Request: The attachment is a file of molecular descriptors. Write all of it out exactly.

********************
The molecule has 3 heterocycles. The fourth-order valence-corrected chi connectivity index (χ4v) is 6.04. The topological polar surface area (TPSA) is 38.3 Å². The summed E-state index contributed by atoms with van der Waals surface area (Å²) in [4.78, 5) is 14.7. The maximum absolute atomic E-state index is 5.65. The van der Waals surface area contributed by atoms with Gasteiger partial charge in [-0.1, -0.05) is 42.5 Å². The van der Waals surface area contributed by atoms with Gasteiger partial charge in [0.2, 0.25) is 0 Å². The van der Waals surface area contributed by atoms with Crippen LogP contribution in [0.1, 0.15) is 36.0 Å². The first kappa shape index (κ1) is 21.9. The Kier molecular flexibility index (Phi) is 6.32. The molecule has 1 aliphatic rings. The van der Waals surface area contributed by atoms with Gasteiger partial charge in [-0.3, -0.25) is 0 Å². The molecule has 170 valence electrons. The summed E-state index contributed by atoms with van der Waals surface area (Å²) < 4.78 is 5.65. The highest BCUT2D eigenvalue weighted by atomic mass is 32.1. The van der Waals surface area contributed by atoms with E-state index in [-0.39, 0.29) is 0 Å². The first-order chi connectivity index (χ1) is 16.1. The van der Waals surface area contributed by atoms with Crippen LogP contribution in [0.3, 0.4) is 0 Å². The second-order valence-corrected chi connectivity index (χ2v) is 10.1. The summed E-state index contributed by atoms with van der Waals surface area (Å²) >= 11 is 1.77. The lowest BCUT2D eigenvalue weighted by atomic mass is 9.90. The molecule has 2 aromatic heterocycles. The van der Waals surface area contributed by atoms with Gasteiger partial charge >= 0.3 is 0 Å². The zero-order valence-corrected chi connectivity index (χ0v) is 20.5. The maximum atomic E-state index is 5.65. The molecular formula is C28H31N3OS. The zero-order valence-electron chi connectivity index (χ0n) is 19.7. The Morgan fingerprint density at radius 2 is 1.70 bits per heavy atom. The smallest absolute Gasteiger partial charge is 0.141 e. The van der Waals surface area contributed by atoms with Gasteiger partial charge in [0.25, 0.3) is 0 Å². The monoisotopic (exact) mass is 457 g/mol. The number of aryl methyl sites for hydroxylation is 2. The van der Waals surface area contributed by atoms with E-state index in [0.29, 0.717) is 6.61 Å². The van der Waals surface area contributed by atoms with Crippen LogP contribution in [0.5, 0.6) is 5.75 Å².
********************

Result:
The molecule has 3 heterocycles. The fourth-order valence-corrected chi connectivity index (χ4v) is 6.04. The topological polar surface area (TPSA) is 38.3 Å². The summed E-state index contributed by atoms with van der Waals surface area (Å²) in [4.78, 5) is 14.7. The maximum absolute atomic E-state index is 5.65. The van der Waals surface area contributed by atoms with Gasteiger partial charge in [-0.1, -0.05) is 42.5 Å². The van der Waals surface area contributed by atoms with Gasteiger partial charge in [0.2, 0.25) is 0 Å². The van der Waals surface area contributed by atoms with Crippen LogP contribution in [0.1, 0.15) is 36.0 Å². The first kappa shape index (κ1) is 21.9. The Kier molecular flexibility index (Phi) is 6.32. The molecule has 1 aliphatic rings. The van der Waals surface area contributed by atoms with Gasteiger partial charge in [-0.3, -0.25) is 0 Å². The molecule has 170 valence electrons. The summed E-state index contributed by atoms with van der Waals surface area (Å²) < 4.78 is 5.65. The highest BCUT2D eigenvalue weighted by atomic mass is 32.1. The van der Waals surface area contributed by atoms with E-state index in [-0.39, 0.29) is 0 Å². The first-order chi connectivity index (χ1) is 16.1. The van der Waals surface area contributed by atoms with Crippen LogP contribution in [0.3, 0.4) is 0 Å². The second-order valence-corrected chi connectivity index (χ2v) is 10.1. The summed E-state index contributed by atoms with van der Waals surface area (Å²) >= 11 is 1.77. The lowest BCUT2D eigenvalue weighted by atomic mass is 9.90. The molecule has 2 aromatic heterocycles. The van der Waals surface area contributed by atoms with Gasteiger partial charge >= 0.3 is 0 Å². The zero-order valence-corrected chi connectivity index (χ0v) is 20.5. The maximum atomic E-state index is 5.65. The molecular formula is C28H31N3OS. The zero-order valence-electron chi connectivity index (χ0n) is 19.7. The Morgan fingerprint density at radius 2 is 1.70 bits per heavy atom. The smallest absolute Gasteiger partial charge is 0.141 e. The van der Waals surface area contributed by atoms with Gasteiger partial charge in [0.25, 0.3) is 0 Å². The monoisotopic (exact) mass is 457 g/mol. The number of aryl methyl sites for hydroxylation is 2. The van der Waals surface area contributed by atoms with E-state index in [0.29, 0.717) is 6.61 Å². The van der Waals surface area contributed by atoms with Crippen LogP contribution in [0.5, 0.6) is 5.75 Å².